In terms of colour, purple is very prominent in The Lonely City cover. Is this something you set out from the start, or does it develop as you go along?
For Lonely City, the purple colour was actually completely influenced by an image that Olivia had sent me of the NYC skyline taken by renowned photographer, Nan Goldin. Initially I had used this image but when we came to license it, neither I nor Nan’s gallerist in NYC could reach her to get permission so after a long search we found the current image which contained the same mood and colours. So in the case of this book, that purple colour was really the strongest feature and one that we worked very hard to keep once we knew that the Goldin image was off the cards.
The author Olivia Laing mentions quite a few artworks throughout the book, did any of those influence you while you were doing your research, or did you focus mostly on the story?
Nan Goldin’s photography, which is spoken of in the book, was a key inspirational feature for the cover and even though we couldn’t use it in the end there is a legacy there with the image we did use. What I did with the cover that I think is quite unusual was to use a graphic device to add a viewer’s narrative. Olivia’s own story intertwines with that of the artists she talks about and so by adding the window device I think I was bringing the art and the story together. So in answer to the question, both! It’s much more than a dry book of art history and it’s more than a memoir so I tried to embody that on the cover. I think if we’d focused on one artist or artwork it would be to the detriment of the scope of the book but also to the human story at the base of it.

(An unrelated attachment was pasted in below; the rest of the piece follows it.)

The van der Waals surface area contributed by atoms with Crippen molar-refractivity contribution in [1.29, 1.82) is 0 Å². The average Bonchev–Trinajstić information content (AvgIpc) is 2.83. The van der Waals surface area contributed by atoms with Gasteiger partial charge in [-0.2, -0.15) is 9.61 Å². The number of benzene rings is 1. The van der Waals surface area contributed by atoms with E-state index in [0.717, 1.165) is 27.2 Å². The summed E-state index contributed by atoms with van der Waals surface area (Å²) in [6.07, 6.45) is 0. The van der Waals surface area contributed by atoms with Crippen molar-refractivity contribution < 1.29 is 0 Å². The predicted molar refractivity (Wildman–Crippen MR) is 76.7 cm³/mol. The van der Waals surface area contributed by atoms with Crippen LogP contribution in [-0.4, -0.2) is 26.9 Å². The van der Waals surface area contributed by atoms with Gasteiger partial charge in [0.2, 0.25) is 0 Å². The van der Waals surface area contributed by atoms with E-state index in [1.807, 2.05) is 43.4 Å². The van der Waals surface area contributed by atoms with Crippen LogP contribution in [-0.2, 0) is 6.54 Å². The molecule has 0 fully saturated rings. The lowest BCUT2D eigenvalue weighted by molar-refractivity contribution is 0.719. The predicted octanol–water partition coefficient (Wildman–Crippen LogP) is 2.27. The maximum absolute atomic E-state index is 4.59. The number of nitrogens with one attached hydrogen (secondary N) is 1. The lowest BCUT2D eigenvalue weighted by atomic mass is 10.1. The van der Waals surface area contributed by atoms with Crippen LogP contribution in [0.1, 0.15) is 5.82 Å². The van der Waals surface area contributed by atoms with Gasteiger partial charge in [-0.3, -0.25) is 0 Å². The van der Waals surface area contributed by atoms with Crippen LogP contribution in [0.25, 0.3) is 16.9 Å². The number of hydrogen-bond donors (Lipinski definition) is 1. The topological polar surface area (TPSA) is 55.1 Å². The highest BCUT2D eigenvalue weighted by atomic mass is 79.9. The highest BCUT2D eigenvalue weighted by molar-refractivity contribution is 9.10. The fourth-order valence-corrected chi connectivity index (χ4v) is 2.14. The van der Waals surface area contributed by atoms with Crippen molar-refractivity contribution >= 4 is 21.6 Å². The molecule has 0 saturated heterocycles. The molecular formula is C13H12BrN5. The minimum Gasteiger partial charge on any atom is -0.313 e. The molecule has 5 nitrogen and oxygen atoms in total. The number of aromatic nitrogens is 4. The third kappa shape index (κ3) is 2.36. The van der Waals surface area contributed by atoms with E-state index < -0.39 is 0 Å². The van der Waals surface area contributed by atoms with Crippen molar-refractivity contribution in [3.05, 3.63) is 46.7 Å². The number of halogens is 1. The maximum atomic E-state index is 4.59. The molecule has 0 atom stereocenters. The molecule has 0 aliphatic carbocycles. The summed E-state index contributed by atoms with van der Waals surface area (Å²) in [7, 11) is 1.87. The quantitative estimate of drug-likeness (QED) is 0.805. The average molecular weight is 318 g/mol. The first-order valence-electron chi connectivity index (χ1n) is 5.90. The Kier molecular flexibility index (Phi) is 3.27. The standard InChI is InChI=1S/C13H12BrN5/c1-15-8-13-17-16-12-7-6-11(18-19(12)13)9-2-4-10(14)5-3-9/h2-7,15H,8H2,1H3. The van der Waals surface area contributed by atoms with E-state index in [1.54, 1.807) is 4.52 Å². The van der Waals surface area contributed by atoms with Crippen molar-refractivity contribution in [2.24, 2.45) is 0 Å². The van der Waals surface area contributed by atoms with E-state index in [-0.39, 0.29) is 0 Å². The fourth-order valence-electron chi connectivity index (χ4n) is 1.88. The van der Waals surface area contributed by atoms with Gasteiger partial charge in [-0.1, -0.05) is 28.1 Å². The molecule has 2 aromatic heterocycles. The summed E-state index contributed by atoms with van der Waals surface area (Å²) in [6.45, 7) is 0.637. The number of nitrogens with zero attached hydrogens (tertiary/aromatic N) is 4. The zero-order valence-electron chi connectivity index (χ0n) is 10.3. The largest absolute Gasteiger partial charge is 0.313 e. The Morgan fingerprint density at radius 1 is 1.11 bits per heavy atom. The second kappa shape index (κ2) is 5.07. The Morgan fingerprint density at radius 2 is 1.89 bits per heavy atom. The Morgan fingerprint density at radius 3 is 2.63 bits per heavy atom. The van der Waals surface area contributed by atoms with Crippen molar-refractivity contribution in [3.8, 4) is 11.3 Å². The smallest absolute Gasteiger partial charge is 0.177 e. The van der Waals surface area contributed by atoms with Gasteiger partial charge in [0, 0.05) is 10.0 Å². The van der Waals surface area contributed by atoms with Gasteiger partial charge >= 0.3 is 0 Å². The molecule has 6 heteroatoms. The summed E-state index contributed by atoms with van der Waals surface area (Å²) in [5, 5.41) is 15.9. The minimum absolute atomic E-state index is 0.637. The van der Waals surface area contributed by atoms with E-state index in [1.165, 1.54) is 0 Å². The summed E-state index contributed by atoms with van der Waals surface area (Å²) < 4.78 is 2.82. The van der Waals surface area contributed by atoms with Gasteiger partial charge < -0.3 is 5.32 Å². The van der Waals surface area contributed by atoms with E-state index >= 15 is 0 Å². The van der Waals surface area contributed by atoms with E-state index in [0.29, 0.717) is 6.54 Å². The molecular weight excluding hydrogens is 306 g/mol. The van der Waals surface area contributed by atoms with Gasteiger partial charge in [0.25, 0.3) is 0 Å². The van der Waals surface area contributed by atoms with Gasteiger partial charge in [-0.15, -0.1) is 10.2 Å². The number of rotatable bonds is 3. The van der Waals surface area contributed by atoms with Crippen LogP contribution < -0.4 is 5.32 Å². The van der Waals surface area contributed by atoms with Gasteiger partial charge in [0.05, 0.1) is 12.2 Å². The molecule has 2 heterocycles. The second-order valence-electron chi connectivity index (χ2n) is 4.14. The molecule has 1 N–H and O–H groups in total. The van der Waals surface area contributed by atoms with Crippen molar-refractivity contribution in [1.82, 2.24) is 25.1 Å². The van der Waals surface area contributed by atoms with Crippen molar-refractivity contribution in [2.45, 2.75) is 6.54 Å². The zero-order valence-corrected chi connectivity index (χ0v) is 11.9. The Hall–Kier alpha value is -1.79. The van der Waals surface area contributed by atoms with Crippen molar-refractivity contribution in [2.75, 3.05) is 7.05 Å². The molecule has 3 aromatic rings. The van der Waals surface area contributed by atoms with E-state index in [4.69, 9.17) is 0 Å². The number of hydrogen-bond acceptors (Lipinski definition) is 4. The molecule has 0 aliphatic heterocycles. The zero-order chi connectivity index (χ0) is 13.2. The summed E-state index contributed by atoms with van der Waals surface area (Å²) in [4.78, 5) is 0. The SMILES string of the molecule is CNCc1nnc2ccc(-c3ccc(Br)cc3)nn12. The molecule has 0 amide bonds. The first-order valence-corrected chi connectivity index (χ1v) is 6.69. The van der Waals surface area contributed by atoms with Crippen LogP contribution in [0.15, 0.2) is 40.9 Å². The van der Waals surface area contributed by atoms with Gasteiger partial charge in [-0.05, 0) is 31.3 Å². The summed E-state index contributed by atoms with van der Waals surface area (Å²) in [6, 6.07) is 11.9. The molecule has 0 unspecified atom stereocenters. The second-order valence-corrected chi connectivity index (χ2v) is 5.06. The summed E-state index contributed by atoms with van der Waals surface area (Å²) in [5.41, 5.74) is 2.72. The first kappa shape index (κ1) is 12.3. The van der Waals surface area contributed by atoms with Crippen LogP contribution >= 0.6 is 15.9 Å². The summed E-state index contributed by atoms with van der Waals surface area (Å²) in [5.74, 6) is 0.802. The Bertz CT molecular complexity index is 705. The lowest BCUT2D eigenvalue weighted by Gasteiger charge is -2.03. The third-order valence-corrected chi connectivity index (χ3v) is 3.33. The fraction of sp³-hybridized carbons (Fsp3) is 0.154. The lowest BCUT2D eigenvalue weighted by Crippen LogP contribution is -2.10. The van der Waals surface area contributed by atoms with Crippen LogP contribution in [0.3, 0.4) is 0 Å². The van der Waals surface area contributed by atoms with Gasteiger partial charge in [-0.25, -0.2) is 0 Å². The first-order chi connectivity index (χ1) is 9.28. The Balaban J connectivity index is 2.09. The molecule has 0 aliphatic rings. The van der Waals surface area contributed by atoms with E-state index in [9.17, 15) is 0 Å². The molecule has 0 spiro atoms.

Does your work process differ when designing for different genres considering that In Miniature is nonfiction (read about it here) while The Lonely City is more of a memoir and personal account?
I think in terms of process, getting from A to B, not massively. I will read some or all of the book, look for any visual motifs and get a feel for mood. I’ll draw some rectangles and sketch some loose ideas but not for very long, and then I’ll start looking for imagery to either influence the design or use on the cover and start playing with fonts. For Lonely City I produced a lot of graphic designs initially but Olivia loves Nan Goldin so I was also trying to use one of her images on the jacket which is how we came round to the cover we have. I think with non-fiction it’s easier to get started as it’s less about the mood of the writing and more about conveying factual (or theoretical) content in a style that creates intrigue. A novel reveals itself to you slowly and requires a closer reading for me.
You can read more about Peter’s work on his website.